The 26th annual Black Hat USA 2023 conference and the 31st annual DEF CON conference took place at the beginning of August in Las Vegas, bringing together some of the biggest companies and individuals in cybersecurity and hacking.
One major takeaway from the two conferences has been that AI systems and platforms are increasingly vulnerable to cybersecurity attacks and scams. As a result, major corporations are seeking help from hackers, AI experts, computer scientists, and more.
DEF CON’s Generative Red Team Challenge
The DEF CON hacking conference hosted the highly anticipated Generative Red Team Challenge in which 2,200 competitors attempted to break through the guardrails and expose vulnerabilities in eight different large-language models (LLMs). In each competitor’s 50-minute session, they received a list of challenges to try on a randomly assigned LLM on an evaluation platform developed by Scale AI. The challenge categories involved prompt hacking, security, information integrity, internal consistency, and societal harms.
The participants competed for points, with the individual with the most points taking home the grand prize of an NVIDIA GPU. Any bugs that were discovered in the challenge will be disclosed to the public in February using industry-standard responsible disclosure practices. The hope is that any security holes or problems can be fixed before they get exploited.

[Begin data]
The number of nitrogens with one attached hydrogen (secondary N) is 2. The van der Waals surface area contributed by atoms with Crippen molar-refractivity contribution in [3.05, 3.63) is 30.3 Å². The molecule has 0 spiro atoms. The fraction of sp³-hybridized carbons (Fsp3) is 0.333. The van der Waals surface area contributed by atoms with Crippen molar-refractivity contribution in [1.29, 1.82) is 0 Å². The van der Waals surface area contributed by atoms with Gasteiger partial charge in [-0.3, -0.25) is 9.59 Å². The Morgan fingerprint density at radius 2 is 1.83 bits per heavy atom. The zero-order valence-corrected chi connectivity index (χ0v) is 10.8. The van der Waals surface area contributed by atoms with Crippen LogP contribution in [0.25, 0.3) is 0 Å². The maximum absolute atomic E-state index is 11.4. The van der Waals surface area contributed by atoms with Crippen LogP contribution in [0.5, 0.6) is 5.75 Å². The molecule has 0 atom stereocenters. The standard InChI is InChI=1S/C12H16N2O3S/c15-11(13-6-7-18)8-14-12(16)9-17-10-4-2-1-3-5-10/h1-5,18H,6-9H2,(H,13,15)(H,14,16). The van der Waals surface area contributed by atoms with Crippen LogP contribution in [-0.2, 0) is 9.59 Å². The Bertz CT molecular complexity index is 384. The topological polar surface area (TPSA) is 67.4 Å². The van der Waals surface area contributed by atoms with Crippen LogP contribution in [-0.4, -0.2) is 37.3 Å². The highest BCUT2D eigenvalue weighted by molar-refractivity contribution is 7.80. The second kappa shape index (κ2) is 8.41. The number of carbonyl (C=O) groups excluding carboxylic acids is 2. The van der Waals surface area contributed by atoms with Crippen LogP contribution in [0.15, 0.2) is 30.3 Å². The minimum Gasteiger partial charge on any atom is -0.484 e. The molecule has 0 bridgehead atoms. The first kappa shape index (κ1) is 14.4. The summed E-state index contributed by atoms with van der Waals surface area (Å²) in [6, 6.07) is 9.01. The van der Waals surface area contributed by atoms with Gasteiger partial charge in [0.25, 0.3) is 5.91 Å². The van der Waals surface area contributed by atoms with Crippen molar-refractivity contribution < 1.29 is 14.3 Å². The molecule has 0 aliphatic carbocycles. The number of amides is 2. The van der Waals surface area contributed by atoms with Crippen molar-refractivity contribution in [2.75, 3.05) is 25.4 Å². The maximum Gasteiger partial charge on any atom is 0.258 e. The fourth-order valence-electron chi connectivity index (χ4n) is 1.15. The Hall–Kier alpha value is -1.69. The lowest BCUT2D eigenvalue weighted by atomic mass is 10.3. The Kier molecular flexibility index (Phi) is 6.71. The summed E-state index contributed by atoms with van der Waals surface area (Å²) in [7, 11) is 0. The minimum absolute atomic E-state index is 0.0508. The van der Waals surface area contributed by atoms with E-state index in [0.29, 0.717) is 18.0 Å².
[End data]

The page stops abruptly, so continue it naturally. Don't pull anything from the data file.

As AI Village founder Sven Cattell said in a statement, “Traditionally, companies have solved this problem with specialized red teams. However, this work has largely happened in private. The diverse issues with these models will not be resolved until more people know how to red team and assess them.”
Participating in the challenge were major generative AI developers such as Anthropic, Google, Microsoft, OpenAI, and NVIDIA. The White House Office of Science, Technology, and Policy also expressed their support for the exercise, coinciding with a set of recently announced White House initiatives that are aimed at improving the safety and security of AI models.
Black Hat 2023’s AI Cyber Challenge
During the same weekend in Vegas, the Black Hat 2023 Conference also took place. During the initial keynote, the Defense Advanced Research Projects Agency (DARPA) announced the AI Cyber Challenge (AIxCC), a two-year AI cybersecurity competition. Unlike the Generative Red Team Challenge, AIxCC does not involve hacking into current LLMs and systems. Instead, the competition calls on computer scientists, AI experts, software developers, and cybersecurity specialists to develop AI-driven cybersecurity tools to secure the country’s critical infrastructure.
Leading AI companies such as Google, Microsoft, and OpenAI will work with DARPA to make their cutting-edge technology and expertise available to challenge competitors and enable them to develop state-of-the-art cybersecurity systems. As Perri Adams, DARPA’s AIxCC program manager, added, “If successful, AIxCC will not only produce the next generation of cybersecurity tools but will show how AI can be used to better society by defending its critical underpinnings.”
AIxCC will allow two tracks for participation: the Funded Track and the Open Track. Up to seven small businesses that submit proposals to a Small Business Innovation Research solicitation will receive $1 million each as a part of the Funded Track. Open Track competitors will register with DARPA via the competition website and will proceed without DARPA funding.
The semifinals for the competition will be held at Black Hat 2024, with the finals taking place at Black Hat 2025. All five teams in the semifinals will receive a prize of $2 million, while those finishing first, second, and third will take home an additional $4 million, $3 million, and $1.5 million, respectively.